MEPs voted 410 to 192 in favour of ending the practice of changing the clocks forward and back in spring and autumn from 2021.
However, the parliament said it should be up to each individual member state to decide whether to stick to summer time or winter time in future.
According to the legislation passed by parliament, the EU member states that decide to stay on summer time will put their clocks forward for a final time in March 2021.
The countries that prefer to stay on winter time will put their clocks back for the final time in Autumn 2021.
The bill is now the official position of the EU parliament, but it will be up to the European Council to make a final decision on whether the clock changes can stop in future.
The council – which is made up by the leaders of each member state – will have to vote unanimously for the change, but may be swayed by the fact the move would be popular among Europeans.
In a Europe-wide survey last year, some 80 percent of Europeans voted in favour of stopping the clock changes, with most people appearing to prefer to stay on summer time rather than winter time.
“The changing of the clocks will be scrapped,” European Commission chief Jean-Claude Juncker said last year, adding that the idea would be to keep the whole of Europe on “summer time” all year-round.
“The people want it, so we will do it,” Juncker added.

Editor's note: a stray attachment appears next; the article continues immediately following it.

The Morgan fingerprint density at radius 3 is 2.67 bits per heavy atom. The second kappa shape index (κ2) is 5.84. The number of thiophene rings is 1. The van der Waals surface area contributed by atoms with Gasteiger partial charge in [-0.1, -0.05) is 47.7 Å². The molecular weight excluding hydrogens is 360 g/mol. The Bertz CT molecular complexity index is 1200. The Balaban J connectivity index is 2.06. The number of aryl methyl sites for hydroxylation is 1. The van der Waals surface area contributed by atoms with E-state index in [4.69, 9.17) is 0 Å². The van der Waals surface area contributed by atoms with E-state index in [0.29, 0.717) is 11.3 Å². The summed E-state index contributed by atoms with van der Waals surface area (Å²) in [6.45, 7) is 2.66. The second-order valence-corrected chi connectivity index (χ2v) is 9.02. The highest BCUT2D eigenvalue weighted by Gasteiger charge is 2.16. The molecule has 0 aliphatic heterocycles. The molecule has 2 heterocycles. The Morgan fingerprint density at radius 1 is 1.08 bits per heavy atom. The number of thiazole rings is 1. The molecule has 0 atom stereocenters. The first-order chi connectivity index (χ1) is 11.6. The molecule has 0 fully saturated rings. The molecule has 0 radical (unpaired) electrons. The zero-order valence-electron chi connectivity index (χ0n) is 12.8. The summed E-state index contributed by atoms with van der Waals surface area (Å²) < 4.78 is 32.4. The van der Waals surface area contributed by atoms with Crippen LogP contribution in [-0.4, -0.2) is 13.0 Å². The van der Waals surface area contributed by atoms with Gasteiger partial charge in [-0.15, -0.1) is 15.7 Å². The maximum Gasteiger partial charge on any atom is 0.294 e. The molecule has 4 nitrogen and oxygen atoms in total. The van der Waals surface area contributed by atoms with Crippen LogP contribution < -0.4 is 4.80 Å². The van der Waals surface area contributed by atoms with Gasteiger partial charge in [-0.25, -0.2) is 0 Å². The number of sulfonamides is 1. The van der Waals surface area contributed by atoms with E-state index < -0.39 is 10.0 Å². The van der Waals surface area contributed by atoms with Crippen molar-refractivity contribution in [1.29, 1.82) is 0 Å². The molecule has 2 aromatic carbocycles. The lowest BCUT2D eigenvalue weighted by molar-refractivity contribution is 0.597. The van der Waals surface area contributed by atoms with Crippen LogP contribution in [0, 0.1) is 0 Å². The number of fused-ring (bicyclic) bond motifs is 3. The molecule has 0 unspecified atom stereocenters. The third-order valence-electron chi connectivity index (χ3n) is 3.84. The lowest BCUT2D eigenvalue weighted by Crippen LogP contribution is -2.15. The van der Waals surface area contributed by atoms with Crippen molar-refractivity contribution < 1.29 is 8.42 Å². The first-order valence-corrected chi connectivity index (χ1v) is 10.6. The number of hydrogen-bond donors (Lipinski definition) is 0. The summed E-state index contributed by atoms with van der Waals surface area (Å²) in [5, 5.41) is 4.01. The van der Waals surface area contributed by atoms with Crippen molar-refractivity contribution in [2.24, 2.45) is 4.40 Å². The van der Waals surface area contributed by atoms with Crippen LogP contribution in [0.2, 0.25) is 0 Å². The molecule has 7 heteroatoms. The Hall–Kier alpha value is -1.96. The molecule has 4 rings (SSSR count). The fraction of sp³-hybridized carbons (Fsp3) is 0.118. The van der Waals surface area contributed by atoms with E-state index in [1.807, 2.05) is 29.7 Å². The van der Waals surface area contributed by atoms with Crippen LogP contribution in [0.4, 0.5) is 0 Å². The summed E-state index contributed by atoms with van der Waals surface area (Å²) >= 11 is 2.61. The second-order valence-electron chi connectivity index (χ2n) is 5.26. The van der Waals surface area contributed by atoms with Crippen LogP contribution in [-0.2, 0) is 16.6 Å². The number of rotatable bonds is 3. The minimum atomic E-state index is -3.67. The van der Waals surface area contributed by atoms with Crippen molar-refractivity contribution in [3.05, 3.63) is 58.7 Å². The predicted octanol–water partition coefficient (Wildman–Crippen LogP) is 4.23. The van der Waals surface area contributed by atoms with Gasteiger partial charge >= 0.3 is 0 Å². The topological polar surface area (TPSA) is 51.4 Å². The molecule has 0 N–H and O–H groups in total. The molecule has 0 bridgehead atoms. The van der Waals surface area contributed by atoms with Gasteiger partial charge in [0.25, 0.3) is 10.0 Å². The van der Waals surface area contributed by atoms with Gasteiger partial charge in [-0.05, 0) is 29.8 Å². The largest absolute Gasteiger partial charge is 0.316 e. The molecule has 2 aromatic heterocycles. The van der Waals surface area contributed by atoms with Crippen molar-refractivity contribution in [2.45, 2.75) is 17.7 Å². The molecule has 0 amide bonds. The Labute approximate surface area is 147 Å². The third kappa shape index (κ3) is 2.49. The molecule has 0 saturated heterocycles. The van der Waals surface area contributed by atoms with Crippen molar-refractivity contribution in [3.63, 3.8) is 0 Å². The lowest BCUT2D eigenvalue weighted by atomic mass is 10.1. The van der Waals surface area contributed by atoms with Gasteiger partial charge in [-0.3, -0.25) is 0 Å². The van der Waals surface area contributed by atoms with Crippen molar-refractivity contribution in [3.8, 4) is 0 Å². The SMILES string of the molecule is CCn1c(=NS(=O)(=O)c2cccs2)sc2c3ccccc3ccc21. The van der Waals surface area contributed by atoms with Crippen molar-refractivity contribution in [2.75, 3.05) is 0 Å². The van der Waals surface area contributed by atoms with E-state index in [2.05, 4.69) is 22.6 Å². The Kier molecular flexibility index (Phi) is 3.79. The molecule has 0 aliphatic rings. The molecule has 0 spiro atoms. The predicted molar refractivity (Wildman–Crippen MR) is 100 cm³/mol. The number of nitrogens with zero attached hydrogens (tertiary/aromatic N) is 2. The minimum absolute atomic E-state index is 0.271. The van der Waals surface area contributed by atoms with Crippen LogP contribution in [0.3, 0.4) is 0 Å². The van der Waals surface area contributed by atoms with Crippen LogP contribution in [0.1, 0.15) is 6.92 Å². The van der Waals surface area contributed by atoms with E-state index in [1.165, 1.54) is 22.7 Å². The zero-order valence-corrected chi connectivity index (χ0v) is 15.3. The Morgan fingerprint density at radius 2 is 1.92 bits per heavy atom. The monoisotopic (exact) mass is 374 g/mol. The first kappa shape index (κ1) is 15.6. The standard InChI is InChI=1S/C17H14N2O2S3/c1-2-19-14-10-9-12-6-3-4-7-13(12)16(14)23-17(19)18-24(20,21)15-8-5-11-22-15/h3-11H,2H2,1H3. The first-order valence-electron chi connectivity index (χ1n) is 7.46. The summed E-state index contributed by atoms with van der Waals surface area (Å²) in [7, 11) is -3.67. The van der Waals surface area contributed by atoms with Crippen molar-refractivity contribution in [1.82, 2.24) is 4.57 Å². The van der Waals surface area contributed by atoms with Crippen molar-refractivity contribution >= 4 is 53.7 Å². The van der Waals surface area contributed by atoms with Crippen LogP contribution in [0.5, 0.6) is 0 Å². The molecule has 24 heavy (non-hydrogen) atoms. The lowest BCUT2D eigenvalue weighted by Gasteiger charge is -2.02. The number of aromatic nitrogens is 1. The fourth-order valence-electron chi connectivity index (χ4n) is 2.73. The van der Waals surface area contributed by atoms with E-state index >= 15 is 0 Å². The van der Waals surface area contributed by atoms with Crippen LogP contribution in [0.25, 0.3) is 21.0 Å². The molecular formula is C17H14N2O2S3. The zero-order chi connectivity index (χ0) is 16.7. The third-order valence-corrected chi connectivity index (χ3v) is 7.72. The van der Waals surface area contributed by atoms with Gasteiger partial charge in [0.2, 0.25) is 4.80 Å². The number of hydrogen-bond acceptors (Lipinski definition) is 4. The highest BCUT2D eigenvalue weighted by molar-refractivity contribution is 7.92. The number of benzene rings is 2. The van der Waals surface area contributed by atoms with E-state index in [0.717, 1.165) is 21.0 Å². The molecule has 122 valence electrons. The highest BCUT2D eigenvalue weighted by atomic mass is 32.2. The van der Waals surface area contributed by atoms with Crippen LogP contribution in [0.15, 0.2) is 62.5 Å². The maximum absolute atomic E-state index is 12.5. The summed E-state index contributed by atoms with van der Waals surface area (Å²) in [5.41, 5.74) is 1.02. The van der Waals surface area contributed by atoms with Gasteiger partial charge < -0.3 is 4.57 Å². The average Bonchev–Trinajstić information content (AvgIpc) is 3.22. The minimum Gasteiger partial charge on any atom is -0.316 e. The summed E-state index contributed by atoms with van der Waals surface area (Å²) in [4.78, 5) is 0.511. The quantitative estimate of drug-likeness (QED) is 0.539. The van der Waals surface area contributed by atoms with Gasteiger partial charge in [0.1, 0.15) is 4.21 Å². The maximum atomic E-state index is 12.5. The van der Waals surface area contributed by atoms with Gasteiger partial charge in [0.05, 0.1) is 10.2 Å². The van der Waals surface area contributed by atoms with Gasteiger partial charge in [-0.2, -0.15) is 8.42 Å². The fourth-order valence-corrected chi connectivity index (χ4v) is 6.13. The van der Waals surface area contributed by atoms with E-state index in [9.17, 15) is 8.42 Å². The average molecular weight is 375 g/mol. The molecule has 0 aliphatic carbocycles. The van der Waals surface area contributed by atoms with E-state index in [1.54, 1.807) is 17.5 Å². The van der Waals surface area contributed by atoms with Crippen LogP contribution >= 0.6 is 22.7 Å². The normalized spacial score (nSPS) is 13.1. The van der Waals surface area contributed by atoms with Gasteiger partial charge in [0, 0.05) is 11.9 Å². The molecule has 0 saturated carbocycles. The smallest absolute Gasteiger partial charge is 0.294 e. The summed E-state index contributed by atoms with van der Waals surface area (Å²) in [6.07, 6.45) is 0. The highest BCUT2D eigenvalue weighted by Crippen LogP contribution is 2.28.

In Denmark, the government has not confirmed its position on the issue. But political opinion as to whether Denmark should choose permanent summer, or indeed winter time – or retain the clock-changing status quo – appears to be divided.
Margrete Auken, an MEP with the Socialist People’s Party, supported retaining split summer and winter times in Tuesday’s vote.
“The long, light summer evenings are great. They are good for outdoor life, for hygge and for outdoor theatre which takes place in the summer,” Auken told broadcaster DR.
Auken also stressed that energy savings, albeit small, were to be made by retaining winter time.
Summer time was originally introduced by Germany and Austria in 1916 in a bid to save energy and thereby oil by lengthening the evenings. Denmark introduced summer time the same year.
But the energy-saving argument for summer time no longer applies, according to MEP Anders Vistisen of the Danish People’s Party, who voted to end the changing of the clocks.
“The old energy-saving argument has disappeared. Meanwhile, there are problems in relation to animals and people when we change the time, so there is no reason to keep the arrangement,” Vistisen told DR.